Chris Conley is a Policy Attorney with the Technology and Civil Liberties Project of the ACLU of Northern California, where he works to ensure that emerging technologies support rather than undermine individual rights.
He has recently focused on issues of government surveillance, including the role of community input and oversight into law enforcement use of surveillance technology and the privacy implications of metadata collection by the NSA and other government agencies.
His past work includes looking at the role of mobile and social media platforms in protecting individual rights, exploring non-regulatory approaches to the “right to be forgotten,” and developing a “Facebook quiz about Facebook quizzes” and other multimedia tools to help educate consumers about privacy and free speech issues. He has been invited to speak on various topics before the United Nations Educational, Scientific and Cultural Organization (UNESCO), the Federal Trade Commission, the California legislature, and at various conferences including SXSW Interactive and DEF CON.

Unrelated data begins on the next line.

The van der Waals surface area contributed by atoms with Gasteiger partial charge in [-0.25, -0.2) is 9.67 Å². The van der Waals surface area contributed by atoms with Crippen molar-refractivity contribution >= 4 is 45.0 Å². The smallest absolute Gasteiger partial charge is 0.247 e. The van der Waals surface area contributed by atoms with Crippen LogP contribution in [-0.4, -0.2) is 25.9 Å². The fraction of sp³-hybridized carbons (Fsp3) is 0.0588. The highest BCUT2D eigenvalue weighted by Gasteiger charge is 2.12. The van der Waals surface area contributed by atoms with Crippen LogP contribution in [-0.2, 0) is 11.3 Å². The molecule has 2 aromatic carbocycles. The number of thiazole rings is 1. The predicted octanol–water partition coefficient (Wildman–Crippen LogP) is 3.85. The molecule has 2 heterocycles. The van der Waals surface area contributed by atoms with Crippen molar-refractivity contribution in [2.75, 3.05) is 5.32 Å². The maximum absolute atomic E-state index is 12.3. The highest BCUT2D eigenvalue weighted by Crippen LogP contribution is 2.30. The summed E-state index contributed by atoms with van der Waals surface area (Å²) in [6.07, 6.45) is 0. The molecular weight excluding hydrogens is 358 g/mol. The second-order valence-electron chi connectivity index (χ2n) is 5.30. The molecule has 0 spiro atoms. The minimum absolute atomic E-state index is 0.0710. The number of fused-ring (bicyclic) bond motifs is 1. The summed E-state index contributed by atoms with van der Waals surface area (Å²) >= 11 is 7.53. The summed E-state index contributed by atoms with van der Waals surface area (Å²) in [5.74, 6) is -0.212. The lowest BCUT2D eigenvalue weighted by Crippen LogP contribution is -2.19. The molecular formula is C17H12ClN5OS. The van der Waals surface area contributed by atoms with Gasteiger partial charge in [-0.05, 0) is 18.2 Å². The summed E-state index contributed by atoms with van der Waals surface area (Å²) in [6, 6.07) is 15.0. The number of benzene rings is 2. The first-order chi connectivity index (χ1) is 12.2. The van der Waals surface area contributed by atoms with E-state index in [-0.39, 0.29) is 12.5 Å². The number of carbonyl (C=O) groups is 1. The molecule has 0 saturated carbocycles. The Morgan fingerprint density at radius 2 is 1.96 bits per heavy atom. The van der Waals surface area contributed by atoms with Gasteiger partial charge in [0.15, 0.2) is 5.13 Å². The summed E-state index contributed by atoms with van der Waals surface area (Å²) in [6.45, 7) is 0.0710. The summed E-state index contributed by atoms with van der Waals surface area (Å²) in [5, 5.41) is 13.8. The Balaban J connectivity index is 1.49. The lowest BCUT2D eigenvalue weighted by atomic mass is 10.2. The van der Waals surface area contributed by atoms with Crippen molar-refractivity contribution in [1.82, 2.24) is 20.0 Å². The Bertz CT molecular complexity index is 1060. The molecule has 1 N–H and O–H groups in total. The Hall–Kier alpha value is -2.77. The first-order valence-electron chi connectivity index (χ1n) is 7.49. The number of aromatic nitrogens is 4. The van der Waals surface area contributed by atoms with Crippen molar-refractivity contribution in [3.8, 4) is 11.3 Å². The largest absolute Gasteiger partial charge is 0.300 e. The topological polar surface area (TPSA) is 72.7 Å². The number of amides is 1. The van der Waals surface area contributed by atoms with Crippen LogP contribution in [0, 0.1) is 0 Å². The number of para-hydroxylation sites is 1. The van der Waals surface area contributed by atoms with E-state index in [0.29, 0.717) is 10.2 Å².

Prior to joining the ACLU of Northern California, Chris was a Fellow with the Berkman Center for Internet & Society at Harvard University, where he studied international Internet surveillance. He previously worked as a software engineer and data architect for various corporations and non-profits.
Chris holds a B.S.E. in Electrical Engineering from The University of Michigan, a S.M. in Computer Science from the Massachusetts Institute of Technology, and a J.D. from Harvard Law School, where he was the Editor-in-Chief of the Harvard Journal of Law & Technology.